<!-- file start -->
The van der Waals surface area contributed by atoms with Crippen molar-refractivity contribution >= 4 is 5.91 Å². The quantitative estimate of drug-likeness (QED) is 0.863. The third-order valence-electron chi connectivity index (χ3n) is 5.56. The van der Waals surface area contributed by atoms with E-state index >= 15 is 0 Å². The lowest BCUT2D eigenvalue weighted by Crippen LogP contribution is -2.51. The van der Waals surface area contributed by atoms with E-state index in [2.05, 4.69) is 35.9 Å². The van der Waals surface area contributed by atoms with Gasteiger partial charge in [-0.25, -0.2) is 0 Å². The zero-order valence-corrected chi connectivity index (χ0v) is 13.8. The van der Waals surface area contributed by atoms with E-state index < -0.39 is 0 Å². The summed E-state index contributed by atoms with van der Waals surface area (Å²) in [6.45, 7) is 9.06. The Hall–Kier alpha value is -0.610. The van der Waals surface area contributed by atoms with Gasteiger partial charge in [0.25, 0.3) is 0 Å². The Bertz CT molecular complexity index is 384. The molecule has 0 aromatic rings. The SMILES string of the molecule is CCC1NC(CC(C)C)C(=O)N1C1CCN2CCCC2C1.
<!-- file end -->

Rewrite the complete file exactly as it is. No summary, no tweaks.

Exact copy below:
The van der Waals surface area contributed by atoms with Crippen molar-refractivity contribution >= 4 is 5.91 Å². The quantitative estimate of drug-likeness (QED) is 0.863. The third-order valence-electron chi connectivity index (χ3n) is 5.56. The van der Waals surface area contributed by atoms with E-state index >= 15 is 0 Å². The lowest BCUT2D eigenvalue weighted by Crippen LogP contribution is -2.51. The van der Waals surface area contributed by atoms with E-state index in [2.05, 4.69) is 35.9 Å². The van der Waals surface area contributed by atoms with Gasteiger partial charge in [-0.25, -0.2) is 0 Å². The zero-order valence-corrected chi connectivity index (χ0v) is 13.8. The van der Waals surface area contributed by atoms with E-state index < -0.39 is 0 Å². The summed E-state index contributed by atoms with van der Waals surface area (Å²) in [6.45, 7) is 9.06. The Hall–Kier alpha value is -0.610. The van der Waals surface area contributed by atoms with Gasteiger partial charge in [0.25, 0.3) is 0 Å². The Bertz CT molecular complexity index is 384. The molecule has 0 aromatic rings. The SMILES string of the molecule is CCC1NC(CC(C)C)C(=O)N1C1CCN2CCCC2C1.